MADISON, Wis. — A representative of the state big business lobby Wisconsin Manufacturers & Commerce declared they welcome a debate over a massive state tax loophole projected to send over $161 million to 1,270 people earning over $1 million next year. One Wisconsin Now Executive Director Scot Ross replied, “invitation accepted.”
“We’ll debate whoever the state big business lobby wants to send about this appalling giveaway of hundreds of millions of our tax dollars to a handful of multimillionaires anytime, anywhere,” commented Ross. ”Perhaps the 11 people making over $35 million next year who’ll rake in over $21 million would like to join in. I’m sure I’m not the only one of the rest of Wisconsinites not getting this tax break on our taxes eager to hear them explain why we should be giving them our money instead of investing it in our schools, our roads and our communities.”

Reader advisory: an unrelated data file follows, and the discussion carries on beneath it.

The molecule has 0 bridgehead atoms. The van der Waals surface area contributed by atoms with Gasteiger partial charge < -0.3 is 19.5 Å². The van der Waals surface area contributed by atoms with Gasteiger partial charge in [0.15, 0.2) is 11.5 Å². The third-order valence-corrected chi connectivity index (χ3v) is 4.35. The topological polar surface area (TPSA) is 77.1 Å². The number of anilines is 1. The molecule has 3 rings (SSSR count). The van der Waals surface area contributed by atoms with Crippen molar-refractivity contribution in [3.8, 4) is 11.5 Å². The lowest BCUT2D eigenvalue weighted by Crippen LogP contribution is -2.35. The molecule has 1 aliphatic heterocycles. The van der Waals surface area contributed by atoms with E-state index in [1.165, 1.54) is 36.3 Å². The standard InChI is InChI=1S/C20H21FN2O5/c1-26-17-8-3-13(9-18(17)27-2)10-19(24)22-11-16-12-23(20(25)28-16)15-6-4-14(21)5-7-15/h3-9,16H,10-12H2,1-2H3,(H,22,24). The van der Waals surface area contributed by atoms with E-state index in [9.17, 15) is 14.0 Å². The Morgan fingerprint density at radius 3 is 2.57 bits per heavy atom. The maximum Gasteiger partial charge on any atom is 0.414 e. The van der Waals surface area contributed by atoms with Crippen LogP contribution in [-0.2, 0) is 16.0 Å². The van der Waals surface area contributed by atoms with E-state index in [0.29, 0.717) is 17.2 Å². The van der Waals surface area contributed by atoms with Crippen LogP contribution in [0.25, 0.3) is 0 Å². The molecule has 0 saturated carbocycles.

According to a memo from the nonpartisan Legislative Fiscal Bureau, in 2017 the Manufacturing and Agriculture Tax Credit will be claimed by 10,320 individuals and the average credit will be $20,261. An income breakdown of claimants in the memo reveals that just 11 taxpayers earning in excess of $35 million will reap a $21 million-plus windfall. In total, 77 percent – or over $161 million – of the $209-million loophole will find its way into the pockets of 1,270 earners who make over $1 million.
The tax break was literally included in the 2011 state budget in the middle of the night and the cost to the state is now twice as much as was originally estimated, ballooning to $736 million over 5 years. Ross also noted that in the light of day, data is showing not only is the giveaway not an effective economic development measure, it is hurting the ability of the state to pay for priorities like education, roads and public safety.
He concluded, “What Gov. Scott Walker and the Republicans in the legislature have done is madness. They’re willing to give 1,270 multimillionaires $161 million of our money next year and at the same time oppose something like the Higher Ed, Lower Debt plan that would not only help hundreds of thousands of student loan borrowers refinance their loans, just like you can a mortgage, but would also provide borrowers a middle class tax break.”